When I Come, Will I Find Faith? Part 6

A Journey Toward Perfect Trust

Part 6

Continuation of our Study of Hebrews Chapter 12 and its application to “Perfect Trust.”  All scripture taken from the Complete Jewish Bible.

Heb. 12:5-10 “Also you have forgotten the counsel which speaks with you as sons: “My son, don’t despise the discipline of ADONAI or become despondent when he corrects you. For ADONAI disciplines those he loves and whips everyone he accepts as a son.”Regard your endurance as discipline; God is dealing with you as sons. For what son goes undisciplined by his father? All legitimate sons undergo discipline; so if you don’t, you’re a mamzer (bastard) and not a son! Furthermore, we had physical fathers who disciplined us, and we respected them; how much more should we submit to our spiritual Father and live! For they disciplined us only for a short time and only as best they could; but he disciplines us in a way that provides genuine benefit to us and enables us to share in his holiness.”  It is hard for some people to think of God as a true father.  One who disciplines his children when they turn from the right path.  Many have had earthly fathers who were not loving and caring in their discipline and therefore, they cannot relate to such a father.  They see God as they see their earthly father: mean, uncaring, unloving, cruel in his discipline.  This is not the case with God.  His discipline is righteous and true.  His love for us is perfect.  A father who truly loves his children disciplines them with righteous discipline so that they grow up to be men and women of integrity, loving and caring for their own children– leading them into “Perfect Trust”.  When a child has perfect trust for their earthly father, that father has the opportunity to mold that child into a righteous, loving human being who can have a positive affect on those they encounter throughout their life.   This is the persona of God.  When we have “Perfect Trust” in Him, he then has the opportunity to mold us into the righteousness of His Son, Yeshua.  When a child begins to despise the discipline of the father, the child then opens a doorway in their soul for the enemy of God to work.  The child begins to act in defiance against the discipline and shows animosity toward the father. He begins to act in unrighteous and sinful ways to demonstrate his defiance.  This becomes difficult for the family who must then deal with a defiant child who can no longer receive righteous correction because his heart has been turned against the discipline of his father.  The same is true of the children of God.  After experiencing some tragedy or a consistent trial in their life, they decide to blame God and become defiant against His work in their lives.  This opens a door for the enemy to put unrighteous thoughts into their head about God’s love and mercy.  Instead of reminding themselves that “God causes everything to work together for the good of those who love God and are called in accordance with his purpose,” Romans 8:28, they start believing God does not care for them, and in fact, He is out to get them.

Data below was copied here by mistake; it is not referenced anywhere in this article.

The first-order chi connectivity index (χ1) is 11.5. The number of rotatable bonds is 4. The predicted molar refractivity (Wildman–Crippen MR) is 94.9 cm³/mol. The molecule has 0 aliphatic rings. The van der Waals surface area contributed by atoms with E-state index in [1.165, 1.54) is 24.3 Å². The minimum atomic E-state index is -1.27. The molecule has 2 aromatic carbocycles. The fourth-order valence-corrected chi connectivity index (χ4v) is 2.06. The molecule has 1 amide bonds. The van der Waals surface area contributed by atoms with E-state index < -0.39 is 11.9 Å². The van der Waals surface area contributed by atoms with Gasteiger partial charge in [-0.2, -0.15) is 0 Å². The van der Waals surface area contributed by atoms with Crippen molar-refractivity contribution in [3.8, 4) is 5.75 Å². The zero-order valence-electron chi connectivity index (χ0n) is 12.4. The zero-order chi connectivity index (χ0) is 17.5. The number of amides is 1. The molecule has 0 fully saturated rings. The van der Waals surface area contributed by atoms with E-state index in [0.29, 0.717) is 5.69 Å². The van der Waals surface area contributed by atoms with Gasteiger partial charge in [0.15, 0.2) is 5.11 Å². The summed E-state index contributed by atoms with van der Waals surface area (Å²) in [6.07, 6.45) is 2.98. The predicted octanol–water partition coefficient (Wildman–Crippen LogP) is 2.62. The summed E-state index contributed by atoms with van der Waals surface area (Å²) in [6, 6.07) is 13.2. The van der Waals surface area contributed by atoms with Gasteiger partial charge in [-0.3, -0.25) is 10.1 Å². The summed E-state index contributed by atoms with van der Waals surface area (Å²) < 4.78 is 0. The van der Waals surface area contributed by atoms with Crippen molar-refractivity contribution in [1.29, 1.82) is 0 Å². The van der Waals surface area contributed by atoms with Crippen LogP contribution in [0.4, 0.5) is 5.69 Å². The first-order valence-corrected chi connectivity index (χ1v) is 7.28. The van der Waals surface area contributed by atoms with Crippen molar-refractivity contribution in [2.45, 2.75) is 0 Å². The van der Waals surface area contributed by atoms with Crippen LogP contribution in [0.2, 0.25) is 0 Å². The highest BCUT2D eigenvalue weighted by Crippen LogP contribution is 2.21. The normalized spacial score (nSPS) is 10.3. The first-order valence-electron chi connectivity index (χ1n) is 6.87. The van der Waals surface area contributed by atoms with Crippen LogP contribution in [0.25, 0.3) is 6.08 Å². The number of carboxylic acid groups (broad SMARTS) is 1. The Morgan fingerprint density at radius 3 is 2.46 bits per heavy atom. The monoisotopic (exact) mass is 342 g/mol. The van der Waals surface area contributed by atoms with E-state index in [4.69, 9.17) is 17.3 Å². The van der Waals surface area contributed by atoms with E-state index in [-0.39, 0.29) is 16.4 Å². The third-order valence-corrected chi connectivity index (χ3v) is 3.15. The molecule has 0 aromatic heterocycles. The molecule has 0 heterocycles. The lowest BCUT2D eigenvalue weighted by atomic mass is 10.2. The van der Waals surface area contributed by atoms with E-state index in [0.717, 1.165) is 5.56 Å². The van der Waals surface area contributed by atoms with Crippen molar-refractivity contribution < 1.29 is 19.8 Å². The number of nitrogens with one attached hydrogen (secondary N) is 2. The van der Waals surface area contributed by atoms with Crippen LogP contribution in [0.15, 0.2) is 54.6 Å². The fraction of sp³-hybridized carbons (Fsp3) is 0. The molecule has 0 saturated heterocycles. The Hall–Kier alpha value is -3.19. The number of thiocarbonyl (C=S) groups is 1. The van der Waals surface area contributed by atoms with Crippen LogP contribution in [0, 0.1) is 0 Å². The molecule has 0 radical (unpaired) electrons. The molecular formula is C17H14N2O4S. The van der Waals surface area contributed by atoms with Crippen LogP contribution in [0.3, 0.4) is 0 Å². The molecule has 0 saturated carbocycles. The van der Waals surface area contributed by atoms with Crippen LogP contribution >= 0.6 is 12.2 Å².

Referring back to the “Life of Pi,” it is clear that Pi suffered greatly during his journey across the sea.  Many calamities befell him during that fateful journey.  However, he knew that if he were to survive, it would only be by God’s hand.  He also knew God to be loving and caring.  He did not blame God for the loss of his family, or the fact that he was starving, lonely and scared.  He cried out to Him for help in his time of need.  He never gave up on God.  He knew God had the power to save him and that He would not abandon him.  Pi’s later life became a testimony of who God is.  That was God’s purpose for Pi.  Because Pi was willing for God to will and to do of His great pleasure in his life, Pi became a testimony to the love of God.  And God rewarded his faithfulness and his “Perfect Trust” in the end, much the same as he did for the Patriarchs of the 11th Chapter of Hebrews.  Never give up on God’s ability to bring you through to “Perfect Trust.”

Rudyard Kipling must have written the poem “If” for his own son Jack:

If you can keep your head when all about you
Are losing theirs and blaming it on you;
If you can trust yourself when all men doubt you,
But make allowance for their doubting too:
If you can wait and not be tired by waiting,
Or, being lied about, don’t deal in lies,
Or being hated don’t give way to hating,
And yet don’t look too good, nor talk too wise;

If you can dream—and not make dreams your master;
If you can think—and not make thoughts your aim,
If you can meet with Triumph and Disaster
And treat those two impostors just the same:.
If you can bear to hear the truth you’ve spoken
Twisted by knaves to make a trap for fools,
Or watch the things you gave your life to, broken,
And stoop and build’em up with worn-out tools;

If you can make one heap of all your winnings
And risk it on one turn of pitch-and-toss,
And lose, and start again at your beginnings,
And never breathe a word about your loss:
If you can force your heart and nerve and sinew
To serve your turn long after they are gone,
And so hold on when there is nothing in you
Except the Will which says to them: “Hold on!”

If you can talk with crowds and keep your virtue,
Or walk with Kings—nor lose the common touch,
If neither foes nor loving friends can hurt you,
If all men count with you, but none too much:
If you can fill the unforgiving minute
With sixty seconds’ worth of distance run,
Yours is the Earth and everything that’s in it,
And—which is more—you’ll be a Man, my son!

God can make us into so much more than this.  “Trust in ADONAI with all your heart; do not rely on your own understanding.  In all your ways acknowledge him; then he will level (make straight) your paths.” Proverbs 3:5-6.  Perfect Trust!

To Be Continued……